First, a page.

Siren, train whistle, a red-bellied woodpecker ululating in the yard. It’s snowing. Squirrel tracks cross the porch in front of my chair.
Late to rise, I get a faceful of sun. Sparkles on the frosted snowpack only inhabit the glare between the shadows, like stars on strike.
A jeering band of bluejays lands in the locusts. Of human noise, nothing but distant jets. Long fingers of sunlight between the trees.
Cloud-bellies at sunrise: white, yellow, blue-gray, mauve. We’re back to cold weather, and only the house finch sounds happy to be alive.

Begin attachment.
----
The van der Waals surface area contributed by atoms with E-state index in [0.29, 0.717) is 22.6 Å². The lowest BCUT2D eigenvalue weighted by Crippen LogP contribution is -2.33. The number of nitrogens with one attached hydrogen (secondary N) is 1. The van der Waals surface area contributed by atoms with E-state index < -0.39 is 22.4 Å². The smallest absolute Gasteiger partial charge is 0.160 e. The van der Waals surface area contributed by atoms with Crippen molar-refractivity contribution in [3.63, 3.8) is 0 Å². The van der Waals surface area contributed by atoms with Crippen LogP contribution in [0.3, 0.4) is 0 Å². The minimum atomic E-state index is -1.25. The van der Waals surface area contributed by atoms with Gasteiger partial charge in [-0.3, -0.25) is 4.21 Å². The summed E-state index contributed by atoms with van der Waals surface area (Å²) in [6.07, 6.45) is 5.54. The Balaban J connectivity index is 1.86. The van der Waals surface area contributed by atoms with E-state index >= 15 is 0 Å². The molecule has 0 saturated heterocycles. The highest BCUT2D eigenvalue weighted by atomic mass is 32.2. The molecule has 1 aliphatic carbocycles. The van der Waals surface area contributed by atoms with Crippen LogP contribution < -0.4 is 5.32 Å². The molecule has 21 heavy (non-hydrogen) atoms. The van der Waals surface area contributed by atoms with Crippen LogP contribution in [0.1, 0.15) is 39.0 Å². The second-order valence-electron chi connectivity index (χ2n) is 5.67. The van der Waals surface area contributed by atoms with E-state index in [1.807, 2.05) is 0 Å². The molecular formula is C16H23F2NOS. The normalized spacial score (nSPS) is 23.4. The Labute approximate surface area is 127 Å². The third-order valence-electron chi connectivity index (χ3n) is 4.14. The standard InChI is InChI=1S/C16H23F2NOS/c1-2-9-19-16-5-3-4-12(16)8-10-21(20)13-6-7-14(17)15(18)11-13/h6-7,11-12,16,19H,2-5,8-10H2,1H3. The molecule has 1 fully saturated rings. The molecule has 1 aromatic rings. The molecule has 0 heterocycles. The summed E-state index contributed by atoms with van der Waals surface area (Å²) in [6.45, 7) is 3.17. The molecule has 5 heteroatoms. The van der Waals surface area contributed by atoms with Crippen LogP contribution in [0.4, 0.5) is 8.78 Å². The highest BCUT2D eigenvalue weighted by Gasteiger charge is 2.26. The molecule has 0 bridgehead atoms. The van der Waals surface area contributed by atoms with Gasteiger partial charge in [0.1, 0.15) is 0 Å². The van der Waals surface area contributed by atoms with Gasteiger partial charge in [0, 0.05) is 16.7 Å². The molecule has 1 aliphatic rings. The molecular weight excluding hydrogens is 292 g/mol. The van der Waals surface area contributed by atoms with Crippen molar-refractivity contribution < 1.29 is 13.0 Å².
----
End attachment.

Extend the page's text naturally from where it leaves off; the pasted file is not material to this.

Just out of sight through the dripping woods, something dangerous must be passing: a succession of deer blast its odor from their nostrils.
Gray sky at sunrise. The porcupine is late; I watch it coming from a long way off. It pauses to chew on the porch—no taste like home!
It’s back down to 10°F this morning. So engrained, to think of cold as down and heat as up—the opposite of the true situation here on earth.